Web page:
The personal touch he offers along with his products may have allowed this David to keep the Goliaths at bay. But it is not as if the situation cannot change for the worse, especially if chain stores planned by entities such as Subhiksha and Spencer's widen their presence in the city.

The hawkers of Kolkata, particularly readymade garment sellers, are finding the going tough. Gone are the exuberant cries of "Ashun Didi" (welcome sister) that would resound all along the pavements in Gariahat Market. Gone too are the banter and exchange of wit between stall-owners and customers - an indelible tradition of Kolkata's shopping centres, particularly Gariahat. Instead, a pall of gloom envelops the 5,000-odd stalls, which did roaring business until a few years ago. In place of the lively vendors always on their feet sit despondent men, their wares neatly arranged behind them, unwanted and untouched for weeks. The glimmer of hope weakens with each pedestrian hurrying by to the sale in the brand new air-conditioned City Mart, right in the heart of Gariahat.

"These malls are killing us," said Prabash Saha, who has been running a readymade women's garment stall on the pavement for the past 15 years. "Just to wean away our customers, they sell at throwaway prices what we sell, and make their profits on goods we don't sell." For 35-year-old Saha, this could well be the end of the road. He admits to being heavily in debt to moneylenders and sees no hope of repaying them. "Even a couple of years ago, I could make ends meet, now I cannot even make a margin of Rs.100 a day," he lamented. The unofficial rate for running a business on the footpath is Rs.100 to the local police station.

It is the same story for practically all the stalls in Gariahat, many of which have survived for more than 40 years, the business being handed down from one generation to the next. Even traditional middle-class customers have abandoned them for shopping in air-conditioned comfort and `buy one, get one free' offers. Yet they fight doggedly to retain their turf, be it through petitions to the State government or agitations with the help of trade unions. That the State government heeds the voices of opposition to its programmes and allows itself to be pressured still gives hope to those held up for sacrifice on the altar of change.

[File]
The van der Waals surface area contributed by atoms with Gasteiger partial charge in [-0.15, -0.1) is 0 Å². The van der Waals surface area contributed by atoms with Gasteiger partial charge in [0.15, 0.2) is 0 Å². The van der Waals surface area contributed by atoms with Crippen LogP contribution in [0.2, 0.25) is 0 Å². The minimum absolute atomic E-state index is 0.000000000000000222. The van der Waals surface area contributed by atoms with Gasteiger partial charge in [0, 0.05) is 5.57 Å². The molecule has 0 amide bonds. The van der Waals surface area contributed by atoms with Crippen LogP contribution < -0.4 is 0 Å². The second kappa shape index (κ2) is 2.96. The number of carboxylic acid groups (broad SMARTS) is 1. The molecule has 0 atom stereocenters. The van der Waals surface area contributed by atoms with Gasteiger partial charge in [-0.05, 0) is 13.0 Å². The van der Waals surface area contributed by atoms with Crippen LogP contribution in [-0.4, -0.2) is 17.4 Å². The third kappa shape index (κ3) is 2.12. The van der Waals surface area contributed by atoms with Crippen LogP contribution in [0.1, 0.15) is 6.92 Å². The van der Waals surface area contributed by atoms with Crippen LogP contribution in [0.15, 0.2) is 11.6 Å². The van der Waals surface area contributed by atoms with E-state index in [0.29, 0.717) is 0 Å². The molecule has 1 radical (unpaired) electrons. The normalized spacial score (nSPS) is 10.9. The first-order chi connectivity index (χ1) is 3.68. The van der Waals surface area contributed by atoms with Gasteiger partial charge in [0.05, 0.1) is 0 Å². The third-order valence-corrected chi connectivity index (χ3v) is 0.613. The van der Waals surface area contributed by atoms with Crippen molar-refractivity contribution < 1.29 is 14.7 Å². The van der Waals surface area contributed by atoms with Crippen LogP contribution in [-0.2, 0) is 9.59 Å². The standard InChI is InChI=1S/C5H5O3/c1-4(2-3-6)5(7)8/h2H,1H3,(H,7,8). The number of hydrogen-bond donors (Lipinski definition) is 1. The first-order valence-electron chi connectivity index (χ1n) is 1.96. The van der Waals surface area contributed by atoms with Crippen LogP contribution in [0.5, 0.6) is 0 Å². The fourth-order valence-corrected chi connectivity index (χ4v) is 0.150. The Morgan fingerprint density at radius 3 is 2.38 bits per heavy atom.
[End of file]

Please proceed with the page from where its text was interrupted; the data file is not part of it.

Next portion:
Mukesh Ambani's Reliance Industries realised this when his ambitious plan to set up one of the biggest agro retail chains in West Bengal was thwarted, mainly because of fierce opposition from the Centre for Indian Trade Unions (CITU) and the All India Forward Bloc. On June 25, Reliance managed to get a foothold in the State when it bagged the job of renovating and rebuilding the Park Circus Market - one of the 23 markets under the Kolkata Municipal Corporation that are being privatised - but does not have the permission to trade in agro-based products. "If the company does so, we may revoke the tender," Mayor Bikash Ranjan Bhattacharjee is reported to have said. But even in this case, the privatisation does not entail dislocation of the existing stall-owners; 55,000 sq ft will be reserved for them to continue with their trade.

Lake Market in South Kolkata is another place where the interest of the stall-owners has been protected. The erstwhile Lake Market is being turned into Lake Mall, which is expected to be operational early next year, but the ground floor is already functioning as a full-fledged market of everyday items, and run by the relocated traders.